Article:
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Kingdom of God part 2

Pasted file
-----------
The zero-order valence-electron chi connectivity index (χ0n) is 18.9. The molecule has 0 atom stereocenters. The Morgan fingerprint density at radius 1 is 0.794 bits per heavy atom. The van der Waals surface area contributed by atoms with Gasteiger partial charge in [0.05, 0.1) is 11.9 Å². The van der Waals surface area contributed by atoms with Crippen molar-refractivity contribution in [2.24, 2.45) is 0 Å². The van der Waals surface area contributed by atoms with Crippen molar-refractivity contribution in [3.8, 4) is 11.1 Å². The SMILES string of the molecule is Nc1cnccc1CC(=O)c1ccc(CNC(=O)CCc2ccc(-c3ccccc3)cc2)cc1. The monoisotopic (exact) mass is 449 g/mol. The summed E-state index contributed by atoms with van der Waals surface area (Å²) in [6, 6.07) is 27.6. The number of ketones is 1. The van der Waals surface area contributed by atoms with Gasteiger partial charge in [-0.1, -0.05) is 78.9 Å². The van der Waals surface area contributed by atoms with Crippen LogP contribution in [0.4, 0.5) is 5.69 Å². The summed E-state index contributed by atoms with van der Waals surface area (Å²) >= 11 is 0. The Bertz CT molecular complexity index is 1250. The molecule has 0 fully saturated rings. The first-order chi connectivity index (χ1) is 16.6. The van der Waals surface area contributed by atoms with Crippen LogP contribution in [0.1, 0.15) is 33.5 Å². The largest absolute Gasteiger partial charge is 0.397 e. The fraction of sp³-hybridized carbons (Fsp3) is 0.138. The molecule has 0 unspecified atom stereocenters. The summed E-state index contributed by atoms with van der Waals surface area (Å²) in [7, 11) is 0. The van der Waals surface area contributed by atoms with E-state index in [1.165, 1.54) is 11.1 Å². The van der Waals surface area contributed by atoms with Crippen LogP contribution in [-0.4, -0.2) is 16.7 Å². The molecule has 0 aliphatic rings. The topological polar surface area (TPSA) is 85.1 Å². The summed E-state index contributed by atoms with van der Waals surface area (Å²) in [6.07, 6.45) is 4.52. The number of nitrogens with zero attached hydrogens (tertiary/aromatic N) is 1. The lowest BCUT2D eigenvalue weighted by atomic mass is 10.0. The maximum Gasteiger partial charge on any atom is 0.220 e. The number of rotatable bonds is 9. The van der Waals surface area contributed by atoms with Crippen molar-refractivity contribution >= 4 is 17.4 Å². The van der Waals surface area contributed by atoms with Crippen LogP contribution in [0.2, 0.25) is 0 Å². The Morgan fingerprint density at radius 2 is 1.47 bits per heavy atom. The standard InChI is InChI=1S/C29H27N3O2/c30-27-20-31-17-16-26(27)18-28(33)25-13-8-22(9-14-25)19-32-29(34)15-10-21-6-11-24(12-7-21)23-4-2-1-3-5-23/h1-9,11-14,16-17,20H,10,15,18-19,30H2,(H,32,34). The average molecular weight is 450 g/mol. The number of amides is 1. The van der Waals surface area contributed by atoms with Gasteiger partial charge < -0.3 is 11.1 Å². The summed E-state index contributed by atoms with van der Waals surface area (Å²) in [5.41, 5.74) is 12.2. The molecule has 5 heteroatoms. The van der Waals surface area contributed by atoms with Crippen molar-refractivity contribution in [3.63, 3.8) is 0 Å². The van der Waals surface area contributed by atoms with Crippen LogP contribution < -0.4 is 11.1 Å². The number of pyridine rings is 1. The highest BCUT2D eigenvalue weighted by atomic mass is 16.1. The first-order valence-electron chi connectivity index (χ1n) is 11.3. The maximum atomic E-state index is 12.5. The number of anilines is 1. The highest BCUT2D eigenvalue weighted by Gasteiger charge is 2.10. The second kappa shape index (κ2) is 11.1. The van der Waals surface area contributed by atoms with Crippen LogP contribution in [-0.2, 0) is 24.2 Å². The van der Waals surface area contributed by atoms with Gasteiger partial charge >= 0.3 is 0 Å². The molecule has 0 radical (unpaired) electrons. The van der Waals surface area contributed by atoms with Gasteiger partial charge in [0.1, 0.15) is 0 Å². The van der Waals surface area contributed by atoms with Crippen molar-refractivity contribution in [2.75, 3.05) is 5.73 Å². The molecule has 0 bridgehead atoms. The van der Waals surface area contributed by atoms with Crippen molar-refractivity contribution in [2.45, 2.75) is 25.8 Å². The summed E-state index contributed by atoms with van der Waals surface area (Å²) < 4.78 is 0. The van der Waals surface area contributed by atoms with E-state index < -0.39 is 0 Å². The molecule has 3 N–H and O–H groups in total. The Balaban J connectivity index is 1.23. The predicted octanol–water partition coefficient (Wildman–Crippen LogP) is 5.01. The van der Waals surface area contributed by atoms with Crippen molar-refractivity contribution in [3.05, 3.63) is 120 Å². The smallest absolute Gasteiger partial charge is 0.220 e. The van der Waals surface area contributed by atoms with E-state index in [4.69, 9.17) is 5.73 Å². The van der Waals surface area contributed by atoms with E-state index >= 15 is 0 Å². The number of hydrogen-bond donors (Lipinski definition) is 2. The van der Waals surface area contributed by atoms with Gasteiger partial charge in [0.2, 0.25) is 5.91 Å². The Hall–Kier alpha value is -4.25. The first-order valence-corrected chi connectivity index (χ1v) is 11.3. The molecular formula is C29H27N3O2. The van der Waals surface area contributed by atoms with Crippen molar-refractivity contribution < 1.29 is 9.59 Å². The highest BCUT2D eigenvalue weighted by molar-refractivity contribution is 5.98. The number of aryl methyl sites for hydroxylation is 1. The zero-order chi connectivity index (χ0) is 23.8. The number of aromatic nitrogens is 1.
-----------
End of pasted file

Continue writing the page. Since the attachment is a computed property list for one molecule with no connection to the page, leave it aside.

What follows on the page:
How did the Jews understand this concept of the kingdom? It seems clear that almost every Jew understood the meaning of the kingdom. It was, no doubt, part of their daily vocabulary. It is something the Jews clearly understood and ached for its realization. They know what a kingdom is, since the time of Saul, the first king of Israel, David etc. I have taught Modern European history in the past, particularly British, French and Russian History. In the old days, they were reigned by absolute monarchs--Kings, Emperors, or Queens. Their power was absolute. It was only in recent times, perhaps in the last two hundred years (some less, some more) that some monarchs shared their power with the parliaments or Dumas. Some countries became a republic because of upheaval and revolutions. In the 20th century, we have seen nations ruled by Dictators such as Italy, Germany, Russia, and Libya, for example. But an absolute monarch, even though he or she is surrounded by advisers, his or her power is absolute. He has supreme boundless power. They believed in the divine rights of the king which means they believed God appointed them to that position and therefore their power was unquestionable. Sometimes this is difficult for us to comprehend as Filipinos, because we were born in a republic. Most Australians can understand this notion (of a kingdom) to a large extent because they have a Queen, yet her power is not absolute. Most of her duties are mainly ceremonials and have nothing to do with the daily governance of the country. Every Jew during the time of Christ on earth and even today knows about the Kingdom of David. They put their high hopes for a ‘Prince’ who was a descendant of David to restore and set up a kingdom. So the Jews know the meaning of the kingdom. But we can even go back further during the formative years of Israel’s history, particularly during the time of Moses where we find both people and religious faith gradually developing. We find that during the wandering in the wilderness, God Himself told them through Moses that they were a ‘chosen people of God.’(See Exodus 19:6; Deut.7: 6-8; Lev. 20:26; Is.62:12). Thus, this notion of Israel’s ‘hope for the kingdom of God’ and the literal restoration of a kingdom of Israel is related to the very idea of herself as ‘the chosen people of God.’ This concept that Israel was a chosen people traces back further when God told Abraham to get out of his country, the Ur of the Chaldean, to go to the Land of Promise, Canaan. God made a covenant with Abraham that his descendants will multiply as the countless stars in the heavens (Genesis 12, 15, 17). In Gen.15:6, it says of Abraham: “he believed in the Lord, and He accounted it to him for righteousness.” In spite of the fact that Israel disobeyed God many times, there was no certain period in her history that she did not believe that she was a chosen people. Israel’s election, out of God’s grace, flashes back to Abraham’s story in Genesis. The same with regards to our salvation, it is by grace, our election is by grace and by grace alone. Not by good works but by grace alone through faith in Christ Jesus. Let us thank Him. (To be continued)

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